Related pages


automated test passes

  • feature/i2p (unconfined)
  • feature/torified_browsing
  • feature/unsafe_browser (unconfined)
  • feature/windows_camouflage
  • open https:// URL from Pidgin
  • relevant bits of feature/usb_install
    • view persistent bookmarks, in read-only persistence mode (#8787)
    • persistent bookmarks, RW
  • "Tails documentation" link on the Desktop (#8788)
  • default download directory is ~/Tor Browser
  • HTML5 audio playback
  • WebM video and audio playback
  • download to amnesiac ~/Tor Browser
  • read from amnesiac ~/Tor Browser
  • default upload directory is ~/Tor Browser/
  • ~/Tor Browser/ must always exist
  • there must always be a GTK bookmark to ~/Tor Browser/
  • import OpenPGP key from website
  • printing to file
  • download to persistent ~/Persistent/Tor Browser, in read-write persistence mode
  • read from persistent ~/Persistent/Tor Browser, in read-write persistence mode
  • when ~/Persistent/ is persistent read-write, then ~/Persistent/Tor Browser must exist and there must be a GNOME bookmark pointing to it

manual test OK

(needs to be tested again with current status of the branch at some point)

  • add NoScript exception
  • change stuff in about:prefs
  • manually update AdBlock Plus lists
  • add a bookmark, with persistent bookmarks feature enabled, in read-only persistence mode
  • install a Firefox add-on (this does not mean we actively support that, right? :)
  • read from persistent ~/Persistent/Tor Browser, in read-only persistence mode

manual test OK, maybe needs automated test

known issues

needs testing

  • printing to real printer

User experience matters

Until the feature/5525-sandbox-web-browser branch is merged, see the "User experience matters" section on

Later, see application isolation.

Remaining questions:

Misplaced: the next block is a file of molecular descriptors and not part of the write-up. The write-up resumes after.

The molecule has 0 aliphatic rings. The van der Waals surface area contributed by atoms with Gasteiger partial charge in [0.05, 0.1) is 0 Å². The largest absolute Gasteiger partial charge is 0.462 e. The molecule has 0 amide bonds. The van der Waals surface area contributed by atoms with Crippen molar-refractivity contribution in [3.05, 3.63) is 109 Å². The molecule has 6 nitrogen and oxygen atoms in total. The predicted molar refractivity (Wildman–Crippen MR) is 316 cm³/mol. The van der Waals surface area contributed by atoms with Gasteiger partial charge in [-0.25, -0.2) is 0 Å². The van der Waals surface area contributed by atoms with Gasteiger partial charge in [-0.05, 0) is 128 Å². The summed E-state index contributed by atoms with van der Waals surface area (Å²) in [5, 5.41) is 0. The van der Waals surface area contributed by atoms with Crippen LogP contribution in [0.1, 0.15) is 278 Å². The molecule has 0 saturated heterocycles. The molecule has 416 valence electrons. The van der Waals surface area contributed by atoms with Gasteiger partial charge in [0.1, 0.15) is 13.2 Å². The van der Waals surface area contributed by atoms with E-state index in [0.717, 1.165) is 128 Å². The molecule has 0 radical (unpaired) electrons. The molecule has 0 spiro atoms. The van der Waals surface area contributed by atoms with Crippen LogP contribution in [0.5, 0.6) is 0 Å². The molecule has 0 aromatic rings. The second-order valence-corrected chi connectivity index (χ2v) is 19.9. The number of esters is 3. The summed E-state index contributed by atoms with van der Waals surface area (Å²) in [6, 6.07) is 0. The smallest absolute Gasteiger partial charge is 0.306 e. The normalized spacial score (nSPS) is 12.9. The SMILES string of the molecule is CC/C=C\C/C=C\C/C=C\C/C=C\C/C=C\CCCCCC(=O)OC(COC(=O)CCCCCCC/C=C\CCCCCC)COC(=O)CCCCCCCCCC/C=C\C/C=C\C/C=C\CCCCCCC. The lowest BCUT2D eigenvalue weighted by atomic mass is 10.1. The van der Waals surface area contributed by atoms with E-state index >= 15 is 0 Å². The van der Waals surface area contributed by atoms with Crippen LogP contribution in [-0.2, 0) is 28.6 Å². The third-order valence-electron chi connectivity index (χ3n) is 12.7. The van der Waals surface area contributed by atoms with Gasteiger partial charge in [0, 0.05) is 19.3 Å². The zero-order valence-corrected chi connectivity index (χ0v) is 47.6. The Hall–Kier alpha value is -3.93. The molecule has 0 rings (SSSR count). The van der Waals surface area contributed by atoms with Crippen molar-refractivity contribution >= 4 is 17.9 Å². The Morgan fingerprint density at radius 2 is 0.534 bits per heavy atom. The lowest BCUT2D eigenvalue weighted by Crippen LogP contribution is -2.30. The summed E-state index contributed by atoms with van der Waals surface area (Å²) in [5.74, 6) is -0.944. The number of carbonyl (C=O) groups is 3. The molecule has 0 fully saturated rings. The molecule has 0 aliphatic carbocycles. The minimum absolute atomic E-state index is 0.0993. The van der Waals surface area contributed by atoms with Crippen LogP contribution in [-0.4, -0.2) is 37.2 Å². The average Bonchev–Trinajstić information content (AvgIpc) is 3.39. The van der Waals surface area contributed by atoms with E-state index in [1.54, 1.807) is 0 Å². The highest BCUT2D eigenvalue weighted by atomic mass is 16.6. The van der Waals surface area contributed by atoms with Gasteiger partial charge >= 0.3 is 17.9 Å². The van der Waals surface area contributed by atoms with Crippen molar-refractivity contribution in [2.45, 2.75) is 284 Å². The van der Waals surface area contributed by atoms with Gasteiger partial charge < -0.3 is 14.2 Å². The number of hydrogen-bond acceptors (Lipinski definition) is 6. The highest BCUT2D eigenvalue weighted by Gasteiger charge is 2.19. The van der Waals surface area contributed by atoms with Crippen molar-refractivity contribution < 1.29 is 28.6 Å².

1. What to do about alternative browsers (I2P and Unsafe Browser)? We have a ticket about allowing the I2P Browser to access local files. Shall we use e.g. ~/Tor Browser files/, ~/I2P Browser files/ and ~/Unsafe Brower files/ (the latter may make sense now that we plan to move the LAN browsing support into the Unsafe Browser) — and equivalently, ~/Persistent/Tor Browser/, etc.? or rather a single shared namespace, with e.g. ~/Browser files/Tor Browser, ~/Browser files/I2P Browser, etc.?

    In any case, of course we should not allow a given browser to access files in other browsers' own download directory (this would be too much of a linkability and de-anonymization risk)

  2. The "New Identity" problem. The Tor Browser tries hard to prevent data to persist once its "New Identity" button has been clicked, to prevent activities performed before and after this action to be linked with each other. As boyska (a Freepto developer) made me realize while we were discussing these problems, by introducing a persistent downloads directory, we somewhat break this design goal. Of course, we've never even tried protecting against this specific attack, so maybe we can just ignore it for now. And the Tor Browser doesn't try either -- once they add sandboxing profiles, I bet they'll need to think about that too, so one way to do it would be to start a discussion with them about this problem, and consider it as a non-blocker for now. One idea we had with boyska was to add a confirmation dialog when one clicks the "New Identity" button in the Tor Browser, that makes it clear what's going to be lost (e.g. tabs and clipboard, which surprises a lot of users in my experience, see #7709), warns them that their previous downloads will be deleted, or rather moved to a directory where that the Tor Browser hasn't access to. Another idea is to block the "New Identity" until the user has themselves emptied the browser files directory, e.g.:

    When I click on "New Identity" while there are files in one
         of the downloads directories
    Then I'm told "Tor Browser will be reset to a New Identity
         once you have emptied folders $x and $y"
    And then, once I have emptied the download directories
    Then Tor Browser is reset to a New Identity

    Food for thought.